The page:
• BVDV PCR positive on bulk milk tank two years after eradication program ceased
  • Higher biosecurity and biocontainment challenges on farm, namely rearing contract and increased herd size
  • Lack of motivation from farm manager to carry out new cycle of disease control and eradication
Due to the biosecurity risks identified in both premises, a thorough vaccination protocol was put in place on the bulling heifers. This will prevent formation of new PIs during the period of high risk on this farm. All newborn calves were tested for 12 months following the removal of the last PI from the farm.
Originally published in a special Pig World supplement (August 2018): A Harper Adams University (HAU) initiative, overseen by Guy Wade West from Garth Veterinary practice, sought to establish the value of a PRRS vaccination programme for piglets. The outcome, as expected, produced significant benefits to rearing herd performance in terms of growth and FCR, while also reducing the number of antibiotic treatments administered to finishing pigs.
Originally published in a special Pig World supplement (August 2018): Wayland is part of a regional PRRS control strategy, spearheading a vaccination-based initiative with other East Anglian pig businesses since 2016. The ‘PRRS: Preventing Recirculation, Regional Strategy’ programme has benefited piglet birth weights, weaner quality and sow fertility and helped tackle PRRS-related immunosuppression issues, which often manifest as secondary bacterial infections that require antibiotic treatment.
A first-generation pig farmer, who introduced the enterprise to his arable farm 20 years ago, Philip carried out the partial depopulation in order to eradicate a number of diseases. This has been very successful and has significantly reduced the amount of antibiotics used in the unit. Around 142 hectares of winter and spring barley are grown at Netherton of Mounie, with all of the barley being used in the pig units. Philip said: “Ninety-nine percent of what we sell here is pigs.” The breeding herd of 435 Landrace/Large White sows - with a Danish Duroc boar used as a terminal sire - are kept at Yonderton Farm, Ellon, about 15 miles away from the home farm and all pigs are transferred to Netherton of Mounie for finishing. However, the buildings at Yonderton for the weaned pigs were badly in need of an upgrade, so five years ago Philip took the opportunity to put all the pigs off the unit at weaning and build a new shed, while refurbishing another. He decided against a full depopulation, which involves all the pigs leaving the farm, as it would be costly and also create loss of cash flow. He explained: “Retaining the breeding sows meant we did not completely lose our cash flow during the depopulation period.” The young pigs were moved off site for eight weeks, while the sows were double vaccinated for Porcine Reproductive and Respiratory Syndrome (PRRS) and medicated for Enzootic Pneumonia (EP) and Actinobacillus Pleuropneumonia (APP). Meanwhile the finishing unit at Netherton of Mounie was emptied of stock for four weeks, thoroughly cleaned down and double disinfected. The result, according to Philip, has been a real boost in the performance of both the breeding and finishing herds. He said: “Conception rates have improved, as have numbers of piglets born alive, and numbers weaned have risen from around 24/25 to over 30 per sow per year. In the growing herd liveweight gains have improved to 850g/day from weaning to slaughter, while mortality has dropped to under two percent. The pigs are also reaching their finished deadweight of 86/87kg two weeks earlier.”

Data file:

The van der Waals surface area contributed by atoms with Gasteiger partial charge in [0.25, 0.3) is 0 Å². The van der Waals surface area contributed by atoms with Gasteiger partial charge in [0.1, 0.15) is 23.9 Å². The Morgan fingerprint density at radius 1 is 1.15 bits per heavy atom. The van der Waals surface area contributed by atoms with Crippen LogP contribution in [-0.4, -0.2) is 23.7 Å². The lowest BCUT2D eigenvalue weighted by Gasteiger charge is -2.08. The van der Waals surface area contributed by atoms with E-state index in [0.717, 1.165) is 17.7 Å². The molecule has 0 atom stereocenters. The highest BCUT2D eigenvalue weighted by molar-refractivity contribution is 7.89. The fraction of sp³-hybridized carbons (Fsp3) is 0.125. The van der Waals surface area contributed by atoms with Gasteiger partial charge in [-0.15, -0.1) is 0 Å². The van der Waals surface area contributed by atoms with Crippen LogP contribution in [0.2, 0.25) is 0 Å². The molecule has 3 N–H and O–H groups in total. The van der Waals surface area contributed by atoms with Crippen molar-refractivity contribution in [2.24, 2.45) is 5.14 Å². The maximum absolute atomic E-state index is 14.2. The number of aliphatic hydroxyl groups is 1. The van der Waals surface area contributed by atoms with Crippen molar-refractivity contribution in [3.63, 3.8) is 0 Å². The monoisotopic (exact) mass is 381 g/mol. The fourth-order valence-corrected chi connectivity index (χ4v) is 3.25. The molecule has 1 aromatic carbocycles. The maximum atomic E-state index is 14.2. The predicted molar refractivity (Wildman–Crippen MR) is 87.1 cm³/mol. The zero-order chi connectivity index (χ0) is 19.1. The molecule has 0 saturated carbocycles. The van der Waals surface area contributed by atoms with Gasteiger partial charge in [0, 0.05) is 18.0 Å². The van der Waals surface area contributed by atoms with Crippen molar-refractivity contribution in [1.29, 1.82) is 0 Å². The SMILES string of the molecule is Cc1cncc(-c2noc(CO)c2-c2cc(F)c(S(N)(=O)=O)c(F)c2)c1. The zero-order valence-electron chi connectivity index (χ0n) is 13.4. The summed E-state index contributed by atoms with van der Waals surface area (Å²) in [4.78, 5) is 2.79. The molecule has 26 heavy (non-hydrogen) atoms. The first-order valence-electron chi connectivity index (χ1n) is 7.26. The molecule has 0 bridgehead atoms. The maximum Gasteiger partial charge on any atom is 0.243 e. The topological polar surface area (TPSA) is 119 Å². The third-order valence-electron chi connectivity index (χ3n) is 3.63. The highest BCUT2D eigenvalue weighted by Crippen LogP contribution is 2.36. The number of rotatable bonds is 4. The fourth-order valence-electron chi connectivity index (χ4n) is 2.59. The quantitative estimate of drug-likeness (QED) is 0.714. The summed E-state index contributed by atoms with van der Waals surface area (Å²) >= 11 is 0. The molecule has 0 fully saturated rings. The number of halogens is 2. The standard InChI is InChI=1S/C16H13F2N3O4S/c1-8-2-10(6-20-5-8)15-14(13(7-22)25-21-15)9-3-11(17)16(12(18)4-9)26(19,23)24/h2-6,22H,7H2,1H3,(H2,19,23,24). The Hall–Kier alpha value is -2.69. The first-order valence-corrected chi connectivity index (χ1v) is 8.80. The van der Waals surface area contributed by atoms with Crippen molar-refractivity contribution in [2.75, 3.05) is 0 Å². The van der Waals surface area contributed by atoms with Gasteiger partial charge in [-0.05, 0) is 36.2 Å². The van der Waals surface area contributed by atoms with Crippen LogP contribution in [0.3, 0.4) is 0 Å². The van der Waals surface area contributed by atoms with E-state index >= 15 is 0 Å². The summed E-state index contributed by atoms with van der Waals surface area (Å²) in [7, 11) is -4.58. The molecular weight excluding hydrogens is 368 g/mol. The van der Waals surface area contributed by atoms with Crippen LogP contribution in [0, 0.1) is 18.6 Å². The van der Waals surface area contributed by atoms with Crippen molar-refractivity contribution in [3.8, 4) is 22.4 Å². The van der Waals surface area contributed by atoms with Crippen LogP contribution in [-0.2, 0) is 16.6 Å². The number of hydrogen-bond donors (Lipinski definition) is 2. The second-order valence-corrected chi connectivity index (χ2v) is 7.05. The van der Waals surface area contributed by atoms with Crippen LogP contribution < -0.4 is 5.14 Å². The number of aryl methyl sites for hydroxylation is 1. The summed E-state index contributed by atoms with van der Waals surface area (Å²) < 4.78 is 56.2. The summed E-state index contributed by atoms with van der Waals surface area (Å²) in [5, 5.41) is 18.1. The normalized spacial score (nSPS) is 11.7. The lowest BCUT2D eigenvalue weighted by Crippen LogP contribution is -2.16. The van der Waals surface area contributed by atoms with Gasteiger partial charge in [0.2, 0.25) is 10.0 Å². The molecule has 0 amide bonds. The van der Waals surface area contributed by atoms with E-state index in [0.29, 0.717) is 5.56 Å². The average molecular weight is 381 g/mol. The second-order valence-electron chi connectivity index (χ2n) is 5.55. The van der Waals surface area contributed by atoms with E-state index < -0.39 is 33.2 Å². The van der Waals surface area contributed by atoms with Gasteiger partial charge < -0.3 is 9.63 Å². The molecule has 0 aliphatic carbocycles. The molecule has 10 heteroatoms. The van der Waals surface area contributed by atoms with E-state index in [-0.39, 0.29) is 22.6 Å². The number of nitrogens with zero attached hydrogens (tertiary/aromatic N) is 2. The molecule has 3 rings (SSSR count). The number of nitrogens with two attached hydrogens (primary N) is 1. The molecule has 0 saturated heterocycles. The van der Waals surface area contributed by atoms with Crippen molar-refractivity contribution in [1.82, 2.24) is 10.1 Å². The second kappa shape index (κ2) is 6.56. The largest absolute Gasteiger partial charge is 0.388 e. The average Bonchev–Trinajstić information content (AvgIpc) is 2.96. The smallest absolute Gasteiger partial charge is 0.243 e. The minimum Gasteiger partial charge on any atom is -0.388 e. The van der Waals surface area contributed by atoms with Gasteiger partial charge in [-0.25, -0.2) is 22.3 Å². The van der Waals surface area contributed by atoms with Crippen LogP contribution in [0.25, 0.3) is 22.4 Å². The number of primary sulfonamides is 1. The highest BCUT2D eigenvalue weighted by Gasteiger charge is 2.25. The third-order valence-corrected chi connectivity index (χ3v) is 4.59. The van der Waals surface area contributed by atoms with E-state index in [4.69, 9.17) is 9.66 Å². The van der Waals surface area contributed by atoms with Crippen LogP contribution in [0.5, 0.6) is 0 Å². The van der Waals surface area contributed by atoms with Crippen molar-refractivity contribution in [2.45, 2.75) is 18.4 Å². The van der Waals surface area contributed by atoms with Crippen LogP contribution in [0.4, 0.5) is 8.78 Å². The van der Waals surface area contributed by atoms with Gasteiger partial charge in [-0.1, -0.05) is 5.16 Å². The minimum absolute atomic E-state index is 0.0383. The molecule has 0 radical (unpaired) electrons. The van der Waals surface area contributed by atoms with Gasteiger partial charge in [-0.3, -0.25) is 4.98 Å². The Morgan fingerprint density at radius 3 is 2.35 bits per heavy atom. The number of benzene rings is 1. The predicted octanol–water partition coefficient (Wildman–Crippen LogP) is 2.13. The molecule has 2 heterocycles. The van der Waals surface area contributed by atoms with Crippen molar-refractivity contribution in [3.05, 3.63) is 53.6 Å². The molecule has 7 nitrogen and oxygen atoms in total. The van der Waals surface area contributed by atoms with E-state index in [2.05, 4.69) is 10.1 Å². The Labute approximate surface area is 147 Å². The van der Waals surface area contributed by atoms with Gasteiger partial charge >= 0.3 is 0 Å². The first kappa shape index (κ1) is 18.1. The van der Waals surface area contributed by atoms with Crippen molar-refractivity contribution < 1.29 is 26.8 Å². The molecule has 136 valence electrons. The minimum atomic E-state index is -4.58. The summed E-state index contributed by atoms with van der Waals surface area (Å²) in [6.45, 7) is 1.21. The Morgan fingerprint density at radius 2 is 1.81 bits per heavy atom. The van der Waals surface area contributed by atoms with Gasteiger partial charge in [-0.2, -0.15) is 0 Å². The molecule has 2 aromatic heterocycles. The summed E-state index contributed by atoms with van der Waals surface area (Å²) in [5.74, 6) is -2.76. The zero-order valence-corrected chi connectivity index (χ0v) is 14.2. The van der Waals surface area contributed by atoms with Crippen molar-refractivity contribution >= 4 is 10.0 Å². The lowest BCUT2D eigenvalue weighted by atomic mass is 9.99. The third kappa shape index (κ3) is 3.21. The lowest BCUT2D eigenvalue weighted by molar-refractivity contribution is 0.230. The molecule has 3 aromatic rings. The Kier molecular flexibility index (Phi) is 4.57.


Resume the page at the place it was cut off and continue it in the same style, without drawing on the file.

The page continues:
Bitesize Videos